Former DOJ chief economist Bruce Owen, in a recent paper, “Antitrust and Vertical Integration in ‘New Economy’ Industries,” prepared for a TPI conference, “Antitrust and the Dynamics of Competition in High Tech Industries,” found that the empirical evidence shows that vertical integration is generally welfare enhancing, even when market power is present.  This suggests there is a high bar for blocking an acquisition such as Google’s acquisition of ITA.

Owen made a more general observation that is perhaps even more noteworthy.  Merger reviews focus on the specific transaction under review, but the more important effect may be the signals that the authorities send about how they will view future transactions.  These signals are incorporated into the risk assessments and investment decisions of potential acquirers (e.g., Google) and acquirees (e.g., ITA).

By making it difficult for Google to improve its search engine product by incorporating better travel search features the government is sending a signal to large companies, particularly in the tech sector, that it is going to make it difficult for them to improve their products, at least by acquisition.  Other things equal, this reduces the potential acquirer’s value.

The signal sent to ITA and other potential acquirees is that it is going to be more difficult for them to be acquired.  Making a major exit strategy more difficult reduces the expected payoff to venture capitalists and other investors and, hence, their willingness to risk their capital.  Requiring Google to make its upgrades available to competitors would certainly diminish the value of ITA to Google.  Google might walk away from the deal altogether or go through with it and let DOJ sue.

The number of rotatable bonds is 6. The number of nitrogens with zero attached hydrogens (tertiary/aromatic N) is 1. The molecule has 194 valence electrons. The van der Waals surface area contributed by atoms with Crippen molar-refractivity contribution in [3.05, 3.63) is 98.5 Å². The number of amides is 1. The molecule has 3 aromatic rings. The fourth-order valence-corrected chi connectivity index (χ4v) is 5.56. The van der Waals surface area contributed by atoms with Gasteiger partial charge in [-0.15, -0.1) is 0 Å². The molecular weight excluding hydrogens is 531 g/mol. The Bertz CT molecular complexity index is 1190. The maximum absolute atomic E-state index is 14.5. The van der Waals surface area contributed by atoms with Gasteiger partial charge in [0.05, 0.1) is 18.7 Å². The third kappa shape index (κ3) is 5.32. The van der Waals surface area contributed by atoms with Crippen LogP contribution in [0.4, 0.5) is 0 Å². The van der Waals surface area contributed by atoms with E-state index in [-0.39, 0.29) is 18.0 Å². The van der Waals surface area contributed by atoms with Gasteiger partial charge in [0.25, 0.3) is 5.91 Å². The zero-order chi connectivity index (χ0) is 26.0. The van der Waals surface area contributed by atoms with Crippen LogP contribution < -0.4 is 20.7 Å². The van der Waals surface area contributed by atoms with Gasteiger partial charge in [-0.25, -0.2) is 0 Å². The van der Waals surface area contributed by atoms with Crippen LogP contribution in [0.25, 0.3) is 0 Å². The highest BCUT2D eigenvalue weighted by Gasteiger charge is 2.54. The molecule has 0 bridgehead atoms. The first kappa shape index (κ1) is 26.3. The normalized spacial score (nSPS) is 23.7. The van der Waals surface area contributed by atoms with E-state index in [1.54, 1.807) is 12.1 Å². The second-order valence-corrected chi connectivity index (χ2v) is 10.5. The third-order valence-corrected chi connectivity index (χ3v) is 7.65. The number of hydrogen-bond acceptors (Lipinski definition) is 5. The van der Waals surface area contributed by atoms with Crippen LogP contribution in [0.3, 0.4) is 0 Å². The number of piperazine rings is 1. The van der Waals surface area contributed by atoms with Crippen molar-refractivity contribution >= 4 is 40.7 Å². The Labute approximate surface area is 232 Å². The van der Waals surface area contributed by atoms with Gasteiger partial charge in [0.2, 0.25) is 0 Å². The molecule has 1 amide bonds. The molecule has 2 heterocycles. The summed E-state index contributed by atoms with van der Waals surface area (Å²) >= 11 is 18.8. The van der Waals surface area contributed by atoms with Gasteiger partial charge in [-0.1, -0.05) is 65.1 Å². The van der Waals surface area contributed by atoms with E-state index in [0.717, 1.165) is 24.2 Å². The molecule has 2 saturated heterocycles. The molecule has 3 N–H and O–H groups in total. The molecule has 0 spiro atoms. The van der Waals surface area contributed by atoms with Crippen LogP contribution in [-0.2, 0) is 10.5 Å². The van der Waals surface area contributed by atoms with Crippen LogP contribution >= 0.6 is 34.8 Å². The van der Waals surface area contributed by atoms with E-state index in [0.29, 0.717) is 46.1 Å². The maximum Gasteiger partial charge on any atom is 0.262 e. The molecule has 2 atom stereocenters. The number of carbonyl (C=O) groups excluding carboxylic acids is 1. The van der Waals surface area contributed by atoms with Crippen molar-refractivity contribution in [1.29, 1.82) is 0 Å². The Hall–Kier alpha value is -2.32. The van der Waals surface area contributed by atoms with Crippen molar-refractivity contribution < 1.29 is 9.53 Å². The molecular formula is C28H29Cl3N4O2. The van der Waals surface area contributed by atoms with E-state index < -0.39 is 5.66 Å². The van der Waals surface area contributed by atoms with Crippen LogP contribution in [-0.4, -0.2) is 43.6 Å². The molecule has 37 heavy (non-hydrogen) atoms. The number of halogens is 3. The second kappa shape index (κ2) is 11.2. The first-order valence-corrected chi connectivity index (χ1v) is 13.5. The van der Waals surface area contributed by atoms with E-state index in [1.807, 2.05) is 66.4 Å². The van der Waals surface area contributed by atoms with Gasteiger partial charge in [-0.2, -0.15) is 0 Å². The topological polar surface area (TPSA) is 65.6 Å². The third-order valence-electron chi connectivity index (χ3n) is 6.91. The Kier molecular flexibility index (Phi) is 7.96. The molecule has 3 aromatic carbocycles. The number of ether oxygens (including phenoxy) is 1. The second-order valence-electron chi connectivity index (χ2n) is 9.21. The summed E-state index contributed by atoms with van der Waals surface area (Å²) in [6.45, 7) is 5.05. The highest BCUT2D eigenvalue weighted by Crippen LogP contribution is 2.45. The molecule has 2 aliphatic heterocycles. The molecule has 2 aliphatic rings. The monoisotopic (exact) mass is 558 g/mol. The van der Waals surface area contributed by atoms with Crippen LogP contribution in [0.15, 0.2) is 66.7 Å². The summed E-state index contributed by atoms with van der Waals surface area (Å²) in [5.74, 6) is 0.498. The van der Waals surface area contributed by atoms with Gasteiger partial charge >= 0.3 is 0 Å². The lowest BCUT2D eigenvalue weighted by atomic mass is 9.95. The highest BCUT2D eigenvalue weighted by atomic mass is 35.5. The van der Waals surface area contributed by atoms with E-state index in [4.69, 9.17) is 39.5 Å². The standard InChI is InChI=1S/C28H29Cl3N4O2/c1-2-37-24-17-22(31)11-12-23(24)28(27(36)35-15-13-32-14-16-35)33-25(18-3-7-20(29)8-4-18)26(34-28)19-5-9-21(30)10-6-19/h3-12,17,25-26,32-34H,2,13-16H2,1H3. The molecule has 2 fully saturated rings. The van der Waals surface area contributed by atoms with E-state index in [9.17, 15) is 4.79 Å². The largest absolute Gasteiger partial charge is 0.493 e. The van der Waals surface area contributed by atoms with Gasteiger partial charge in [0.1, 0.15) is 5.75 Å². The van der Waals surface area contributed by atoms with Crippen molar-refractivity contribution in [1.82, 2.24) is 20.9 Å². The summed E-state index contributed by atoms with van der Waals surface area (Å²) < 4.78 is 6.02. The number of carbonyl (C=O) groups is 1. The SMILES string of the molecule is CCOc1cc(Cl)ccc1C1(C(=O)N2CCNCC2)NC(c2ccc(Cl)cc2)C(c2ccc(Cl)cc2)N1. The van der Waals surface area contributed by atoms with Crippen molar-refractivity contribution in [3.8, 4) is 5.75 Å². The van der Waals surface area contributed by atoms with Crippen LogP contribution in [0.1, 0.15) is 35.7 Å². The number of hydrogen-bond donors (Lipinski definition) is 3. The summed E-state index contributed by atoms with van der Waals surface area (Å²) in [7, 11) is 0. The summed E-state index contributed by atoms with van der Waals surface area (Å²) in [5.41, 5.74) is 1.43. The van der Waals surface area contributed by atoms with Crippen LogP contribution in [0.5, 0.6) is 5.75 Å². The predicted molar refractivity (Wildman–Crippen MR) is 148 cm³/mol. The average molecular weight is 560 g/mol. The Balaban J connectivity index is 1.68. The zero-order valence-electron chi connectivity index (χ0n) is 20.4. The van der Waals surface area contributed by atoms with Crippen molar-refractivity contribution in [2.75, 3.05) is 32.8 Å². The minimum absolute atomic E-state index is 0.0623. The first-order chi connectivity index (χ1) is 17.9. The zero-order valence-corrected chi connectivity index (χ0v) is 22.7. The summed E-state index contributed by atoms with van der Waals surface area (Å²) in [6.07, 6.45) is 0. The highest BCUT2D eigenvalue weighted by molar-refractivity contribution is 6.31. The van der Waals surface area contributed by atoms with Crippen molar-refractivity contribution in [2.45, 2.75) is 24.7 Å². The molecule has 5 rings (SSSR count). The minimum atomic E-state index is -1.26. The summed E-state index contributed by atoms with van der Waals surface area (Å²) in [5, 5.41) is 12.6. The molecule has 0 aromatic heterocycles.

Even if Google accepted the condition and closed the deal, being required to make software upgrades available to competitors would presumable reduce the incentives to upgrade.  Such a condition also raises the question of how the upgrades would be priced and whether the Justice Department would become involved in pricing decisions.  (This pricing issue arises even if Google commits only to make the existing product available.)

Some improvements might be Google-specific.  Would Google have to make those improvements available, possibly compromising proprietary information?  Would a court decide which improvements were specific to Google and which were more generally applicable?  Such determinations could easily turn into quite a mess.

The most important consideration for the antitrust authorities is the effect on consumers.  Enhanced travel search capabilities that are part of the Google search engine have the potential to produce significant benefits for consumers.  Those benefits, and broader benefits that could result from other tech acquisitions down the road, may be lost if DOJ kills the Google-ITA deal by putting too many conditions on it.